The image of Mary of Denmark which welcomes visitors to the website of The Mary Foundation which she set up in 2007
On the visit she will meet some of the women who have benefitted from international work to get away from abusive relationships and home lives and who are starting to make it on their own after the traumatic experience of physical and mental attack. She'll also meet judges involved in helping women escape violence as legal processes become an increasingly important part of women's rights in the country. In 2004, the king of Morocco brought in a new law, Moudawanaen, which gave women the right to get divorced as well as equal rights on child custody. It also banned the marriage of girls under the age of 16. Mary will hear more about this and visit several shelters for women and young girls.
Princess Mary on a visit earlier this year to Mozambique where she also saw projects linked to improving women's rights
(photo Forum Mulher)
The Morocco trip will follow hard on the heels of her visit to a Syrian refugee camp in Jordan to meet families forced to flee their homes by the ongoing conflict in their country. Mary met women and children there for several hours and was about to speak to the press when a protest in the Zaatari camp started to escalate and she was evacuated. The princess wanted to highlight the human suffering the conflict had brought - Zaatari is currently home to around 120,000 refugees, just a small fraction of those who have fled given the UN estimate this morning of around one million children now displaced from Syria. The protest in the camp is thought to have started as anger built following the nerve gas attack in Syria.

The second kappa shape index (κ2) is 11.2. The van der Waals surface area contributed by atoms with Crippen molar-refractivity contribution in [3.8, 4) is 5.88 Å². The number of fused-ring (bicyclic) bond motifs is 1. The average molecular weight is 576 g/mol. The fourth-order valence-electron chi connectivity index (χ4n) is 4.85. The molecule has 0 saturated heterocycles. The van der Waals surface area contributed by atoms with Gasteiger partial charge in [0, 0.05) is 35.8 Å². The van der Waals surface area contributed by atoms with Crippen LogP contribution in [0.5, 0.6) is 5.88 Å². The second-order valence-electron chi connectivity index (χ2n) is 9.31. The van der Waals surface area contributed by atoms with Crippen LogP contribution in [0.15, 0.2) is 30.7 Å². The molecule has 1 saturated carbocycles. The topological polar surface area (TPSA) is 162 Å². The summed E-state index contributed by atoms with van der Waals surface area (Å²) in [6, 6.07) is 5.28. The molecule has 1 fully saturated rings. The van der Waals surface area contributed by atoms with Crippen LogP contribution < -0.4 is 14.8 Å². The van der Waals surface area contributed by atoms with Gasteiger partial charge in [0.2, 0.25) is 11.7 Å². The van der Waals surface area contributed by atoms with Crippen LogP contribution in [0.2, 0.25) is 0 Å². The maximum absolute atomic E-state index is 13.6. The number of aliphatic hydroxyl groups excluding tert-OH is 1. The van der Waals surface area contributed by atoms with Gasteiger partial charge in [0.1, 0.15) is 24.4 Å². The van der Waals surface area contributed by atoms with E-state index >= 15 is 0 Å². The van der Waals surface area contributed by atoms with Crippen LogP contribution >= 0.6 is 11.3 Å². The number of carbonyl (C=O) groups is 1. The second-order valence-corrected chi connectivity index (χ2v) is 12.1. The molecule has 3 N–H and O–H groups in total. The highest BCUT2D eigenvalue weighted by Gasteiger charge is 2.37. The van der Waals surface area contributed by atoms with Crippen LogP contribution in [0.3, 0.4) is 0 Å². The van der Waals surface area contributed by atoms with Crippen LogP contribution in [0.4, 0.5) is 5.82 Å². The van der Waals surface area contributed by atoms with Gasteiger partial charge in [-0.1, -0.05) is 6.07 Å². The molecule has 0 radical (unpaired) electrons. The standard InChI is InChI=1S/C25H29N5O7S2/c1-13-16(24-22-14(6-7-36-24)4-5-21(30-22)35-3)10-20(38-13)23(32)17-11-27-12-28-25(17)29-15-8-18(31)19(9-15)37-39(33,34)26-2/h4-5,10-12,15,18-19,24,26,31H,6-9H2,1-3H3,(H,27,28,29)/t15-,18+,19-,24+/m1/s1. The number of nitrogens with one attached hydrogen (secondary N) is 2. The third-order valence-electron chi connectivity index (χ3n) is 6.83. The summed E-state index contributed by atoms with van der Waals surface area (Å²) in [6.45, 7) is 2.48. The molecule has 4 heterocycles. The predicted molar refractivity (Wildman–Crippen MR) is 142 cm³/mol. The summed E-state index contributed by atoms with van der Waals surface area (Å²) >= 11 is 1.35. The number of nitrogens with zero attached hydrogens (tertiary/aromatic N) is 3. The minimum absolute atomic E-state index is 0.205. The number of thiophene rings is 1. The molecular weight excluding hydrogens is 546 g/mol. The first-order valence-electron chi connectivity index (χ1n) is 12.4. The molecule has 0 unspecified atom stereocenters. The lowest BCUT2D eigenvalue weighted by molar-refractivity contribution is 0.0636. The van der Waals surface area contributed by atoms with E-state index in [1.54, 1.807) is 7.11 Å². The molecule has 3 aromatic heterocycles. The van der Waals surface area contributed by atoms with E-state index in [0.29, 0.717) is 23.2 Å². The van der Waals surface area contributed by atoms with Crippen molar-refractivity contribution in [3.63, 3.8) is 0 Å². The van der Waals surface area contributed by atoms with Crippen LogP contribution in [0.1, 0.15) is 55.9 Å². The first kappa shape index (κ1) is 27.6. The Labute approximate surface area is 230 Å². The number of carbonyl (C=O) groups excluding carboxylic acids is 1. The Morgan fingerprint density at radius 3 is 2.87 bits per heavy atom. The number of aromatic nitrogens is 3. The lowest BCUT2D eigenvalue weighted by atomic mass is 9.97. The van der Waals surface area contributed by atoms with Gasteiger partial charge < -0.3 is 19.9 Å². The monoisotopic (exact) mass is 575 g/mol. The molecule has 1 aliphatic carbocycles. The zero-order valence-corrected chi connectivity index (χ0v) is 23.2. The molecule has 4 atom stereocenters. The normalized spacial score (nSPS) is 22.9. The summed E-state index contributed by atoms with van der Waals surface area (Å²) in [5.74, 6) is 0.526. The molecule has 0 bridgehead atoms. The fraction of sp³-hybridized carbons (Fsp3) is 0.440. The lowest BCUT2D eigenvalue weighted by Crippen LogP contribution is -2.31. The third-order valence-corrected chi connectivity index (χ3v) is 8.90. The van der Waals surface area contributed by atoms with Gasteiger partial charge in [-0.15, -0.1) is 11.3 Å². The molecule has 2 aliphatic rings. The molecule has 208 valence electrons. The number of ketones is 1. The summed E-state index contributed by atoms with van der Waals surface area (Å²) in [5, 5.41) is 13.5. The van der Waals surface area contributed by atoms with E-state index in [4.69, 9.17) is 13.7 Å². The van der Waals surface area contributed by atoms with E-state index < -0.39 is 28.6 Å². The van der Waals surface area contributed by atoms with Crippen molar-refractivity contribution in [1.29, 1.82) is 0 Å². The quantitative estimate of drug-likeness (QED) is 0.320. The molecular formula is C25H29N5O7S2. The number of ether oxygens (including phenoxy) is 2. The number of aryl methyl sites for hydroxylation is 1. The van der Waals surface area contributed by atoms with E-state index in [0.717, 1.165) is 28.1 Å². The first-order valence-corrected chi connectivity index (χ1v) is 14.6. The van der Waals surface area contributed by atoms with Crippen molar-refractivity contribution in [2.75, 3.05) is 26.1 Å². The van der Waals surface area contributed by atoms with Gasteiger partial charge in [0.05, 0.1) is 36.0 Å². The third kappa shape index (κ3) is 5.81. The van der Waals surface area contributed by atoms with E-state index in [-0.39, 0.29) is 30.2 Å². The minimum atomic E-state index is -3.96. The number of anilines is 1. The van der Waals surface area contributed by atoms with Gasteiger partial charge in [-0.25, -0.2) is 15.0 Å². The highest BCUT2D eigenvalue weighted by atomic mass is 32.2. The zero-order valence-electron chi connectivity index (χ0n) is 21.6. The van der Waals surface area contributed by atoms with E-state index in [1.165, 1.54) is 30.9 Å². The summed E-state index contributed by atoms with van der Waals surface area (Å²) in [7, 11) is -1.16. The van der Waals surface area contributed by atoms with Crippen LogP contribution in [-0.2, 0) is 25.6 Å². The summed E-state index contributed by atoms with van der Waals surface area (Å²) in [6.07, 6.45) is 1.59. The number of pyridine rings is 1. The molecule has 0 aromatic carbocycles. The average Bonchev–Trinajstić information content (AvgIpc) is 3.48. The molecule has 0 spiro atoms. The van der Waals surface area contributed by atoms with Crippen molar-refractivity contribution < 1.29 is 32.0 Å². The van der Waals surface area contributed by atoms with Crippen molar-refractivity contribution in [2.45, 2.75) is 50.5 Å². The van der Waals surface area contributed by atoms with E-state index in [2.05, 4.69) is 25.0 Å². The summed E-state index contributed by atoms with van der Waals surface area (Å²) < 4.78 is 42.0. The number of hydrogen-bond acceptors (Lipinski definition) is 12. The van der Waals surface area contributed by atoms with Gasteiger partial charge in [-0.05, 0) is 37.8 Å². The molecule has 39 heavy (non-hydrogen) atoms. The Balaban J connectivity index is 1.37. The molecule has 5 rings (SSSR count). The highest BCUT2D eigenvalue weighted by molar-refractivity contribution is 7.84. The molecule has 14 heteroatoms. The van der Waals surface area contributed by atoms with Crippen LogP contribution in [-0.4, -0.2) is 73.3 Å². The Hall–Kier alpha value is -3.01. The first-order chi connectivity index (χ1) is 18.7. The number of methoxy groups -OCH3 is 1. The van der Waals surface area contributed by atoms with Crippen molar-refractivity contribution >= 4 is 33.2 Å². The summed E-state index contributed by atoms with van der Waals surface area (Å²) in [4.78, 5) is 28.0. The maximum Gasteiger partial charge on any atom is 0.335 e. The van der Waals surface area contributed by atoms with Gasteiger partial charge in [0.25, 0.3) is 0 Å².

Princess Mary of Denmark meets some of the children at the Zaatari refugee camp in Jordan - more than one million children have now been forced to flee their homes in Syria as the crisis there deepens
Mary's work to help those lonely, isolated and in desperation has been a large part of her public life since she became Crown Princess of Denmark in 2004. Like Diana before her, she's faced questions over how useful trips like the one to Zaatari really are and like the Princess of Wales she's stuck to what she believes in. And just like Diana, a face that people want to photograph in a place where no one might otherwise go helps to throw the spotlight on some of the toughest, hardest and most troubling issues of the day. Fair play to the princess from Oz.